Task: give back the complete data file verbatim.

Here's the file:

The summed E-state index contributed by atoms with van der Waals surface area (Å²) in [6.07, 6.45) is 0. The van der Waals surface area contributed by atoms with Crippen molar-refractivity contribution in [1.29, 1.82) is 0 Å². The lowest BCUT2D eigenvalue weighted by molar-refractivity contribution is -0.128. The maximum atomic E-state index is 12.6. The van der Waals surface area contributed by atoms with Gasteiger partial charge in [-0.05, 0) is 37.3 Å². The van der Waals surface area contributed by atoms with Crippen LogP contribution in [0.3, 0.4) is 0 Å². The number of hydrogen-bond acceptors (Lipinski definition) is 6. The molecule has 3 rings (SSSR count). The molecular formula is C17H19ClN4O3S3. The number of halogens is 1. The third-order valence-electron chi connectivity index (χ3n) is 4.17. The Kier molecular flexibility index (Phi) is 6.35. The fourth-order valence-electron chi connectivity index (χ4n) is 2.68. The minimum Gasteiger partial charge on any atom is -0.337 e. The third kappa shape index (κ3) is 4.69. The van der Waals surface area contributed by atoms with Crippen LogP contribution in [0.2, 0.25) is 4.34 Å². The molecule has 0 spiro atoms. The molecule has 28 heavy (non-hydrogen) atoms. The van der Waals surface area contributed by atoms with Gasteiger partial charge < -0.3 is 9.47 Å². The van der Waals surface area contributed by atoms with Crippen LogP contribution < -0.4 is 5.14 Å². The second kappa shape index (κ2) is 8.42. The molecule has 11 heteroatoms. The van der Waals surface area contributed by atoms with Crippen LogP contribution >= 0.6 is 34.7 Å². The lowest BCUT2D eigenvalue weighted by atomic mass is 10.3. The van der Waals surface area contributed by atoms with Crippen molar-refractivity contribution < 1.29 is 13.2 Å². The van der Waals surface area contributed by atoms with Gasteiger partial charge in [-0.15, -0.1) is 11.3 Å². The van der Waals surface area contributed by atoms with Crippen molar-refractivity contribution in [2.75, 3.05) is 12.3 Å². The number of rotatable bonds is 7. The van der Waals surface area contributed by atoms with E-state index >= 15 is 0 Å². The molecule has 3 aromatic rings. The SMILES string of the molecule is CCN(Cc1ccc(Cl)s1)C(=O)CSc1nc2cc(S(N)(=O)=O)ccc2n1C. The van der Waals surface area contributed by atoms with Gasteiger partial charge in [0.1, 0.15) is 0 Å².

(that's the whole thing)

The summed E-state index contributed by atoms with van der Waals surface area (Å²) in [6.07, 6.45) is 0. The van der Waals surface area contributed by atoms with Crippen molar-refractivity contribution in [1.29, 1.82) is 0 Å². The lowest BCUT2D eigenvalue weighted by molar-refractivity contribution is -0.128. The maximum atomic E-state index is 12.6. The van der Waals surface area contributed by atoms with Gasteiger partial charge in [-0.05, 0) is 37.3 Å². The van der Waals surface area contributed by atoms with Crippen LogP contribution in [0.3, 0.4) is 0 Å². The number of hydrogen-bond acceptors (Lipinski definition) is 6. The molecule has 3 rings (SSSR count). The molecular formula is C17H19ClN4O3S3. The number of halogens is 1. The third-order valence-electron chi connectivity index (χ3n) is 4.17. The Kier molecular flexibility index (Phi) is 6.35. The fourth-order valence-electron chi connectivity index (χ4n) is 2.68. The minimum Gasteiger partial charge on any atom is -0.337 e. The third kappa shape index (κ3) is 4.69. The van der Waals surface area contributed by atoms with Crippen LogP contribution in [0.2, 0.25) is 4.34 Å². The molecule has 0 spiro atoms. The molecule has 28 heavy (non-hydrogen) atoms. The van der Waals surface area contributed by atoms with Gasteiger partial charge < -0.3 is 9.47 Å². The van der Waals surface area contributed by atoms with Crippen LogP contribution < -0.4 is 5.14 Å². The second kappa shape index (κ2) is 8.42. The molecule has 11 heteroatoms. The van der Waals surface area contributed by atoms with Crippen LogP contribution >= 0.6 is 34.7 Å². The lowest BCUT2D eigenvalue weighted by atomic mass is 10.3. The van der Waals surface area contributed by atoms with Crippen molar-refractivity contribution < 1.29 is 13.2 Å². The van der Waals surface area contributed by atoms with Gasteiger partial charge in [-0.15, -0.1) is 11.3 Å². The van der Waals surface area contributed by atoms with Crippen molar-refractivity contribution in [2.75, 3.05) is 12.3 Å². The number of rotatable bonds is 7. The van der Waals surface area contributed by atoms with E-state index >= 15 is 0 Å². The molecule has 3 aromatic rings. The SMILES string of the molecule is CCN(Cc1ccc(Cl)s1)C(=O)CSc1nc2cc(S(N)(=O)=O)ccc2n1C. The van der Waals surface area contributed by atoms with Gasteiger partial charge in [0.1, 0.15) is 0 Å².